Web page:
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Soc Sci Med. 2013 Dec;98:125-34. doi: 10.1016/j.socscimed.2013.09.007. Epub 2013 Sep 18.

Social norms and attitudes linked to waterpipe use in the Eastern Mediterranean Region.

Author information

1
Department of Health Promotion and Community Health, Center for Research on Population and Health, Faculty of Health Sciences, American University of Beirut, PO Box 11-0236, Riad El Solh, Beirut 1107 2020, Lebanon.
2
Syrian Center for Tobacco Studies, Aleppo, Syria.
3
Department of Anesthesiology and Pain Medicine, University of Alberta, Alberta, Canada.
4
Egyptian Smoking Prevention Research Institute, Egypt.
5
Sociology Department, Faculty of Social Sciences, Brown University, RI, United States.
6
Department of Health Promotion and Community Health, Center for Research on Population and Health, Faculty of Health Sciences, American University of Beirut, PO Box 11-0236, Riad El Solh, Beirut 1107 2020, Lebanon. Electronic address: rn06@aub.edu.lb.

Abstract

Waterpipe tobacco smoking (WTS) is on the rise globally, particularly among vulnerable populations such as youth and women. Increasing knowledge about toxicant yield from waterpipe tobacco and deleterious health effects points to the potential for a health epidemic. WTS is often viewed as a safe alternative to cigarette smoking. Though the original objective of the research was to explore the social norms and attitudes that lead to waterpipe being a more acceptable form of tobacco smoking for women than cigarettes in the Eastern Mediterranean Region, the use of a qualitative research methodology resulted in rich data that helped to understand more generally the phenomenon of waterpipe smoking. Both focus group discussions (FGDs) and key informant interviews were used. Participants were recruited to represent genders, various age groups, socioeconomic status, waterpipe smoking status, and residents of urban and rural areas. A total of 81 FGDs and 38 in-depth interviews were conducted in 2007. Thematic analysis was used to analyze the transcripts. A total of ten themes emerged: socio-cultural norms, gender differences, motivation to smoke, sensory characteristics of waterpipe, metaphors, consumerism, indicators of dependence, comparison between cigarettes and waterpipe, health effect of smoking, and intervention. Results indicated that WTS has socio-cultural dynamics associated with it that are far more pronounced than health considerations. An increased socio-cultural acceptability, the perceived reduced harm and the advent of the fruity Moassel tobacco are among the many reasons for WTS acceptability. Findings point to the need for a unified strategy to address this health issue at all levels of the ecological framework and have important implications for future policy and practice.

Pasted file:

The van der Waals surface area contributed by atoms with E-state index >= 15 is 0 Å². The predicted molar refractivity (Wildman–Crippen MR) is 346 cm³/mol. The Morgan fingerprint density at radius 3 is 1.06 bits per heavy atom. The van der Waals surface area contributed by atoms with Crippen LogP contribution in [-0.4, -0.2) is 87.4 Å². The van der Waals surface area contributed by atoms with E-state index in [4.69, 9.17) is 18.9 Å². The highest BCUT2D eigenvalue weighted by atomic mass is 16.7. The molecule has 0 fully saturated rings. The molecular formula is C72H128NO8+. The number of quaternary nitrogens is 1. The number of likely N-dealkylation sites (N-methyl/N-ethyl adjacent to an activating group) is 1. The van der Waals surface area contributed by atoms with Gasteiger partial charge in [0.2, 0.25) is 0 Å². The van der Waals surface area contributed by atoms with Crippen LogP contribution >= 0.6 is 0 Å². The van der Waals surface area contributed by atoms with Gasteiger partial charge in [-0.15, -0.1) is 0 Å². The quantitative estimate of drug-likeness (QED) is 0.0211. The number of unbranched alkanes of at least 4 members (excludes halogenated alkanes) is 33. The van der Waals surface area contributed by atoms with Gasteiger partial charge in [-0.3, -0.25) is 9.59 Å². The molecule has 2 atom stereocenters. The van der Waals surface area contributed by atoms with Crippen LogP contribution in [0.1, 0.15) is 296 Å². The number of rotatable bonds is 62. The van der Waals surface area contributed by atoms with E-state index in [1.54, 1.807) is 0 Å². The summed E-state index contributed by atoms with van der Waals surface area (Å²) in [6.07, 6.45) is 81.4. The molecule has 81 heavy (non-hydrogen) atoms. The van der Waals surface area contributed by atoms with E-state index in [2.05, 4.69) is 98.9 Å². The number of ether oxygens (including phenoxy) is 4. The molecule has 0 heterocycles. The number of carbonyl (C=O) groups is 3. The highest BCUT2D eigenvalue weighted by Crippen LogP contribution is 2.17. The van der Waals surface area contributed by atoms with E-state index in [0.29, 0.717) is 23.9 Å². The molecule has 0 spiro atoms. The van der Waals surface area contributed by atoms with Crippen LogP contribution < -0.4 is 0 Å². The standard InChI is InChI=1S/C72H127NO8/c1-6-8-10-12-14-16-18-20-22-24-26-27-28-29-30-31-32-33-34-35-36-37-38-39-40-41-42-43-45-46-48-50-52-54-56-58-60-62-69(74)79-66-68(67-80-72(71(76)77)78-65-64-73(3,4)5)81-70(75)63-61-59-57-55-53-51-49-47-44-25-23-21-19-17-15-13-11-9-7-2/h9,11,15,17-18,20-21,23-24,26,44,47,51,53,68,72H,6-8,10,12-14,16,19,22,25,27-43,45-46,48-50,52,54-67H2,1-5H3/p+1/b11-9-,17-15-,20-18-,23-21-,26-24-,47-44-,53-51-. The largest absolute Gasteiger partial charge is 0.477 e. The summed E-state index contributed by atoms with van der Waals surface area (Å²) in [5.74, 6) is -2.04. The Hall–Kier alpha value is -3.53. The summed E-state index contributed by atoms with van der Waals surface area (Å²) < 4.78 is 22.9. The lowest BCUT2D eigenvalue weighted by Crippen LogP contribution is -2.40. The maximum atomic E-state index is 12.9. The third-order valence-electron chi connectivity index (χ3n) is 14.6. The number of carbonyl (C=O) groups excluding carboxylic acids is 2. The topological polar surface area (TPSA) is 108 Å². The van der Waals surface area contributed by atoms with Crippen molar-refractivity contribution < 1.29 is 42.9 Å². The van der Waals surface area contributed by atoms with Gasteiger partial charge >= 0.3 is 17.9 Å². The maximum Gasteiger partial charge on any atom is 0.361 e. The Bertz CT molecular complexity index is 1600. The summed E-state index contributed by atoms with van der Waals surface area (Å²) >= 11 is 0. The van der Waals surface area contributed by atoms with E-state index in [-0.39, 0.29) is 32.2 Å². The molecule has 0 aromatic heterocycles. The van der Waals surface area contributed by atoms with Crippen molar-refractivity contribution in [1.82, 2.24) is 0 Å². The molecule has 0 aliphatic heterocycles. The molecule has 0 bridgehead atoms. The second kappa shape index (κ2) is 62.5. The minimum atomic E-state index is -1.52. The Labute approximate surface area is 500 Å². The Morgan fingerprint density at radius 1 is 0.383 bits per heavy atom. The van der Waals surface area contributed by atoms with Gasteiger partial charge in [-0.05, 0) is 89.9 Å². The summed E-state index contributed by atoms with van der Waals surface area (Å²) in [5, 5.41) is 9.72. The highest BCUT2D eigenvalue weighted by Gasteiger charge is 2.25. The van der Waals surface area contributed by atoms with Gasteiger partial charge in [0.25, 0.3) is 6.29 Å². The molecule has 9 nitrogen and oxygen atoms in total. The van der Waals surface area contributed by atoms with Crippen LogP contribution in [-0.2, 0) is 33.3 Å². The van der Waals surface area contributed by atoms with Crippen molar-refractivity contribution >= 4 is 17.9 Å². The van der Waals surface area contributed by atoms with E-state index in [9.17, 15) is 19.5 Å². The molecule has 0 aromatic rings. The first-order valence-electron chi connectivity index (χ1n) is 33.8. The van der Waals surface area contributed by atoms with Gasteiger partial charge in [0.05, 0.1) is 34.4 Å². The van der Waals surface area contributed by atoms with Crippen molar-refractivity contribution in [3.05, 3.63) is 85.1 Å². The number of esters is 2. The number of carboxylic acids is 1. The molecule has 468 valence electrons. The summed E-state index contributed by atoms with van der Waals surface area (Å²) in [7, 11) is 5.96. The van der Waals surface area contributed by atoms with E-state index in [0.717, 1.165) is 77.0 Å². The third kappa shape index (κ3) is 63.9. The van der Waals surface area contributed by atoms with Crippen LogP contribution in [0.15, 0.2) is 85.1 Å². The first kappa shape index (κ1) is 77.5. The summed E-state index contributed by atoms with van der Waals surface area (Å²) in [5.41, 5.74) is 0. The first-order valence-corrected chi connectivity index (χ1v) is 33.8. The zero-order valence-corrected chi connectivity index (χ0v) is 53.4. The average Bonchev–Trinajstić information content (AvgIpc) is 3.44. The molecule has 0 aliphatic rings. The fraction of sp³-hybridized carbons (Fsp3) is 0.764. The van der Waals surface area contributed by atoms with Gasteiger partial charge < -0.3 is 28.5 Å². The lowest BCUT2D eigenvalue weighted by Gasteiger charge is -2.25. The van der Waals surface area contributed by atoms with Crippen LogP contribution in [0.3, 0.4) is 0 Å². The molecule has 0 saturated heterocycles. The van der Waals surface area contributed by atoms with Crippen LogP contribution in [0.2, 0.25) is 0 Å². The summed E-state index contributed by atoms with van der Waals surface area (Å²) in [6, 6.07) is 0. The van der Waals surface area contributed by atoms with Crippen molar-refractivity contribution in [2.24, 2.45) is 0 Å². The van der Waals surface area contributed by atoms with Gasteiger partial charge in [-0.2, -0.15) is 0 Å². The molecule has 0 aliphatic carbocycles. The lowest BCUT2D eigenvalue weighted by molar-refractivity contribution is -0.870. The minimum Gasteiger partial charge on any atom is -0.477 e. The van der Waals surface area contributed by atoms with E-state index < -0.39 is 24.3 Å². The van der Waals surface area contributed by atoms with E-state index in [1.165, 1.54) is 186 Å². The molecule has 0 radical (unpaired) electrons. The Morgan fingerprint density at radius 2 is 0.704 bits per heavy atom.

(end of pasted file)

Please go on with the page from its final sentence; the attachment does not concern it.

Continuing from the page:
KEYWORDS:

Addiction; Egypt; Lebanon; Palestine; Smoking; Social norms; Syria; Waterpipe

PMID:
24331890
DOI:
10.1016/j.socscimed.2013.09.007
[Indexed for MEDLINE]

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